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 Editorial  Share this article   Share on Google+   Summary of Wine Tasting column Events 
  Wine Tasting Issue 121, September 2013   
The Role of Grapes in TastingThe Role of Grapes in Tasting Wines of the MonthWines of the Month  Contents 
Issue 120, Summer 2013 Follow DiWineTaste on Follow DiWineTaste on TwitterIssue 122, October 2013

The Role of Grapes in Tasting

Everything begins from grape, a journey setting its roots in the soil and territory, therefore ending in the senses of humans. The destiny of every wine is the result of the fate of a small berry

 Everything begins with grape, from that small golden or purple red berry having a sweet and sour juice. It may seem to be not that much, but the destiny of every wine is indissolubly associated, harvesting after harvesting, to the fate of those small grape berries. The quality of every wine, for better or for worse, begins from here, from the quality and characteristics of grapes with which is it being produced. Not everything depends on grapes, of course, as there are many factors playing a role in the quality of a wine. Grape is just one of the many and, undoubtedly, it plays a fundamental and irreplaceable role. All the other factors - among the many, environment, micro climate and soil - are elements playing a role in order to reach the same goal: determining wine making and organoleptic qualities and characteristics of grapes. The goal is to favor the best viticultural conditions in order to get the best possible quality.


 

 In the winery, as it is commonly known, there can be made real miracles, by completely changing a wine and its characteristics, however with a bad quality raw matter the job becomes pretty hard. Quality grapes, in case they are properly processed and respected in the winery, will easily give quality wines, bad quality grapes will make, in the best case, a mediocre wine. For the sake of truth, also in the best cases it is sometimes possible to get a wine making failure: there is also who is capable of making a mediocre wine from good quality grapes. Quality wine is however the result of a process beginning in vineyard and ending in the glass, determined by the culture and presuppositions for quality used in the cultivation of grapes and in the winery. The goodness of these processes determine the sensorial and organoleptic quality of every wine.

 We cannot talk about the best grapes in an absolute way, as the quality of every grape is always relative to the territory in which it is being cultivated and depending on human interventions. On this regard, we can consider, for example, one of the most famous grapes of the world and capable of making wines of endless elegance: Pinot Noir. Hard grape to cultivate and to vinify, Pinot Noir, first of all, needs quite specific environmental and climatic conditions, giving its best wines in non excessively warm areas. Cultivated and vinified in hot and sunny areas, Pinot Noir completely loses its elegant character and becomes flat and round, with ordinary aromas so distant from the typical finesse of this variety. A grape capable of giving great wines in a place, it is not necessarily capable of doing the same in other places.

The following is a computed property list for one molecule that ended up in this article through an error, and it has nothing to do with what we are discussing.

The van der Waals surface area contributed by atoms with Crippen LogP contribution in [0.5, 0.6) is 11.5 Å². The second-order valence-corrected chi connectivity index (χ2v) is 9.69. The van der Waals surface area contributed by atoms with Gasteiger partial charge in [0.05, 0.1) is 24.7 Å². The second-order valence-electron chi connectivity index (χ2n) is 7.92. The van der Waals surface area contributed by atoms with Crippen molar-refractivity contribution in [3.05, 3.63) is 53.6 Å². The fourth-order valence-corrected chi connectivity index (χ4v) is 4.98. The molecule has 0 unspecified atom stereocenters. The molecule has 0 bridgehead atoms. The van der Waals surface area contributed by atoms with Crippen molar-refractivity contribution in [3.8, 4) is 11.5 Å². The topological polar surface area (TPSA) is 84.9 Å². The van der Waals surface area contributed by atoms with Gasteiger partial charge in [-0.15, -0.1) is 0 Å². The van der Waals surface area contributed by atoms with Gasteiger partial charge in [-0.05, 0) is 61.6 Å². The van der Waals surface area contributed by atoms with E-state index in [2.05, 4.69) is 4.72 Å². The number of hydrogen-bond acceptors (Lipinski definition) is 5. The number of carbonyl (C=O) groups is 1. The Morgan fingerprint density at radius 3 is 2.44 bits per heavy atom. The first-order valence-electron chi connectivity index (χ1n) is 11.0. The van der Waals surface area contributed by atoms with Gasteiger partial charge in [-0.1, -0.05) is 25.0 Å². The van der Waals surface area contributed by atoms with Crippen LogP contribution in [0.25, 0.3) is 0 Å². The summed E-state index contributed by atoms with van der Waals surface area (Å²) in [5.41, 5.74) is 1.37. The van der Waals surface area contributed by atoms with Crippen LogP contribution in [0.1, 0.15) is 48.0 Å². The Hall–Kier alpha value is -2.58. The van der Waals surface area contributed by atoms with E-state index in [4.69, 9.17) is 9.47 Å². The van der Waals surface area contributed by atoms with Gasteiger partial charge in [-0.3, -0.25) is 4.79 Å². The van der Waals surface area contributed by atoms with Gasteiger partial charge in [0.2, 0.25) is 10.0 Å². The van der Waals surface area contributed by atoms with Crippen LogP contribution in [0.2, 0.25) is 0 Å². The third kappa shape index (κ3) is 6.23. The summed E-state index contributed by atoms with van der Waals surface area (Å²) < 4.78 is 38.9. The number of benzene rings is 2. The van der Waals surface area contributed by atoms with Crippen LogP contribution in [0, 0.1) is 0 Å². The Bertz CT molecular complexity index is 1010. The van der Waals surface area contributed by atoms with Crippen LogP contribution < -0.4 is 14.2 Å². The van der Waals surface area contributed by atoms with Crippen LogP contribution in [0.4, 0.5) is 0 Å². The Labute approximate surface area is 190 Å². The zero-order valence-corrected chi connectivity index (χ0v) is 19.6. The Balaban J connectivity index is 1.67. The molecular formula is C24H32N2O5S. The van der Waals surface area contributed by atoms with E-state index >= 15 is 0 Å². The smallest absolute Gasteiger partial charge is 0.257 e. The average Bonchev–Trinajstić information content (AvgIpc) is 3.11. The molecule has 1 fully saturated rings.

Every grape has absolutely typical qualities and which tend to come out from the glass no matter the place where it was being cultivated, qualities strongly marking the presence of each specific grape in a wine. These characteristics, affecting every organoleptic aspect of a wine, are however perceived with different intensities and quality according to territory, cultivation and wine making techniques. By still considering Pinot Noir as an example, no matter the place where it has been cultivated in, the grape always expresses to the taste its characteristic acidity as well as showing a pretty high transparency. The intensity of these stimuli change according to the territory, however the typical characteristics of every grape will always be - and in general terms - found in all of their wines. The organoleptic characteristic to be mainly affected by cultivation, territory and environment is the olfactory profile.


Everything begins from the vineyard: the
good and bad qualities of a wine depend on the fruits of vine
Everything begins from the vineyard: the good and bad qualities of a wine depend on the fruits of vine

 The intensity and quality of primary and secondary aromas of a grape are frequently affected by the environmental and climatic conditions of the place where it is being cultivated. Every territory is in fact capable of giving a wine nuances and characteristics absolutely unique, a condition which is expressed in every sensorial aspect of a wine and, in particular, in the olfactory profile. For example, let's consider Sauvignon Blanc: its characteristic aromas will be completely lost in excessively hot and sunny places, whereas they will express of all their finesse in cool and mild places. For the sake of completeness, it should be noticed the organoleptic quality of a wine - smell and taste, in particular - are also strongly affected by grape ripeness at the moment of harvesting. Unripe grapes will make wines with a pronounced acidity, whereas ripe ones will give a rounder and smoother taste.

 The characteristics of the soil strongly affects the quality of grapes, as well as their coloring property. The composition of the soil- and therefore the rootstock of a vine - directly affects not only the cultivation and biology of the plant, but also wine making and organoleptic qualities of a grape. For example, grapes cultivated in a mainly sandy soil, will give wines with paler color and a high transparency, with a light body. The same variety cultivated, for example, in a soil mainly made of clay, it will give a wine with a more intense color and a lower transparency, as well as a more robust and round body. Every soil has specific qualities, capable - according to its composition - to drain or to hold water as well as organic and mineral substances. Clay has a higher capacity of absorbing water than sand, as well as having a lower draining factor.

 Besides the care you should take both in vineyard and in winery in order to get quality grapes and, therefore, wines capable of expressing the best characteristics of a variety, we should also consider every grape has specific qualities affecting the sensorial profile of a wine. Every variety has in fact proper qualities which can determine, in good part, the organoleptic characteristics of their wines. From color to taste, every grape claims its identity through wine by exalting, last but not the least, the expression of the territory in which it has been cultivated. These factors, we should not forget it, are however defined according to viticultural and wine making criteria and processes. The qualities of grapes and their sensorial peculiarities can in fact be altered - both in a negative and positive way - in the vineyard as well as in the winery. It will be the honesty and culture of both vintner and wine maker to define this important qualitative and organoleptic factor.